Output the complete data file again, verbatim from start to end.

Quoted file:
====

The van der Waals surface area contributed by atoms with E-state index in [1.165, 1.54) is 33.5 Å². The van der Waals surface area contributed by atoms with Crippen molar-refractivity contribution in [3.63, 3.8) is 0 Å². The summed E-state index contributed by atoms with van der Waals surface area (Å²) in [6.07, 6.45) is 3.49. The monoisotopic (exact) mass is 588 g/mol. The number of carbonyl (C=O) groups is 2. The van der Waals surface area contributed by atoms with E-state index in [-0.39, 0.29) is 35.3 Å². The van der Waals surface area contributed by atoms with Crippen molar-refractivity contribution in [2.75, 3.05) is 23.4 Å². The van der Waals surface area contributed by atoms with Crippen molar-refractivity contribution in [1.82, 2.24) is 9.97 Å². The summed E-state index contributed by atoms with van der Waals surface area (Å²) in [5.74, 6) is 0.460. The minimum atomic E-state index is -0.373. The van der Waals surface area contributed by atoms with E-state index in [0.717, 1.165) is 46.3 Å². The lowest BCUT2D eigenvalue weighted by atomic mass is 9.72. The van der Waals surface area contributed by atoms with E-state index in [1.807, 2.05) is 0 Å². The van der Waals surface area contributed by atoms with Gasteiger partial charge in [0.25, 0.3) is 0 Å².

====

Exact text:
The van der Waals surface area contributed by atoms with E-state index in [1.165, 1.54) is 33.5 Å². The van der Waals surface area contributed by atoms with Crippen molar-refractivity contribution in [3.63, 3.8) is 0 Å². The summed E-state index contributed by atoms with van der Waals surface area (Å²) in [6.07, 6.45) is 3.49. The monoisotopic (exact) mass is 588 g/mol. The number of carbonyl (C=O) groups is 2. The van der Waals surface area contributed by atoms with E-state index in [-0.39, 0.29) is 35.3 Å². The van der Waals surface area contributed by atoms with Crippen molar-refractivity contribution in [2.75, 3.05) is 23.4 Å². The van der Waals surface area contributed by atoms with Crippen molar-refractivity contribution in [1.82, 2.24) is 9.97 Å². The summed E-state index contributed by atoms with van der Waals surface area (Å²) in [5.74, 6) is 0.460. The minimum atomic E-state index is -0.373. The van der Waals surface area contributed by atoms with E-state index in [0.717, 1.165) is 46.3 Å². The lowest BCUT2D eigenvalue weighted by atomic mass is 9.72. The van der Waals surface area contributed by atoms with E-state index in [1.807, 2.05) is 0 Å². The van der Waals surface area contributed by atoms with Gasteiger partial charge in [0.25, 0.3) is 0 Å².